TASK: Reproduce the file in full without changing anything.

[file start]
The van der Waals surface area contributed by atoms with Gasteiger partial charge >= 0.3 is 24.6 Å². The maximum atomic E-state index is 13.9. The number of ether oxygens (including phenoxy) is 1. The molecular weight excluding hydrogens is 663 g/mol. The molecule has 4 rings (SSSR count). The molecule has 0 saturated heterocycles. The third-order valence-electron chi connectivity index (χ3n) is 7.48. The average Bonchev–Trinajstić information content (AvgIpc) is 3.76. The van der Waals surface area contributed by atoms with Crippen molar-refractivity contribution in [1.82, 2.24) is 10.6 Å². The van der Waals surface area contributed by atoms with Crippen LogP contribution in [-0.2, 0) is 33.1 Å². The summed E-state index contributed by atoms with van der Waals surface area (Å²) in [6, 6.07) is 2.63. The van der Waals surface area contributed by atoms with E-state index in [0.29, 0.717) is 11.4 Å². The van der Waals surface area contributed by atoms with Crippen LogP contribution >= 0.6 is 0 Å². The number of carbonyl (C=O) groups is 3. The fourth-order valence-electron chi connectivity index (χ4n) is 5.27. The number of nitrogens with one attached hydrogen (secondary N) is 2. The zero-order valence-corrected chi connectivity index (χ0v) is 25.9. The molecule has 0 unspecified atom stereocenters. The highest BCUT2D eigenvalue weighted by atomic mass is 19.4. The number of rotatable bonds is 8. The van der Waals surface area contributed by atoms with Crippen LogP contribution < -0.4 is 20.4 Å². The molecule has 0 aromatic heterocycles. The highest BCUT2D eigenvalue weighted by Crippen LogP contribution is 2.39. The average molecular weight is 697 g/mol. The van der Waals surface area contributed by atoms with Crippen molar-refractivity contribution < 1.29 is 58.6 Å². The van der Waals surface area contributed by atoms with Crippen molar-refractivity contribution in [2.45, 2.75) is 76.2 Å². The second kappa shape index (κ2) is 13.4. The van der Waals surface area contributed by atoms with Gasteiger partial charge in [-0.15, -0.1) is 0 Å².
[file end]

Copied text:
The van der Waals surface area contributed by atoms with Gasteiger partial charge >= 0.3 is 24.6 Å². The maximum atomic E-state index is 13.9. The number of ether oxygens (including phenoxy) is 1. The molecular weight excluding hydrogens is 663 g/mol. The molecule has 4 rings (SSSR count). The molecule has 0 saturated heterocycles. The third-order valence-electron chi connectivity index (χ3n) is 7.48. The average Bonchev–Trinajstić information content (AvgIpc) is 3.76. The van der Waals surface area contributed by atoms with Crippen molar-refractivity contribution in [1.82, 2.24) is 10.6 Å². The van der Waals surface area contributed by atoms with Crippen LogP contribution in [-0.2, 0) is 33.1 Å². The summed E-state index contributed by atoms with van der Waals surface area (Å²) in [6, 6.07) is 2.63. The van der Waals surface area contributed by atoms with E-state index in [0.29, 0.717) is 11.4 Å². The van der Waals surface area contributed by atoms with Crippen LogP contribution >= 0.6 is 0 Å². The number of carbonyl (C=O) groups is 3. The fourth-order valence-electron chi connectivity index (χ4n) is 5.27. The number of nitrogens with one attached hydrogen (secondary N) is 2. The zero-order valence-corrected chi connectivity index (χ0v) is 25.9. The molecule has 0 unspecified atom stereocenters. The highest BCUT2D eigenvalue weighted by atomic mass is 19.4. The number of rotatable bonds is 8. The van der Waals surface area contributed by atoms with Crippen LogP contribution < -0.4 is 20.4 Å². The molecule has 0 aromatic heterocycles. The highest BCUT2D eigenvalue weighted by Crippen LogP contribution is 2.39. The average molecular weight is 697 g/mol. The van der Waals surface area contributed by atoms with Crippen molar-refractivity contribution < 1.29 is 58.6 Å². The van der Waals surface area contributed by atoms with Crippen molar-refractivity contribution in [2.45, 2.75) is 76.2 Å². The second kappa shape index (κ2) is 13.4. The van der Waals surface area contributed by atoms with Gasteiger partial charge in [-0.15, -0.1) is 0 Å².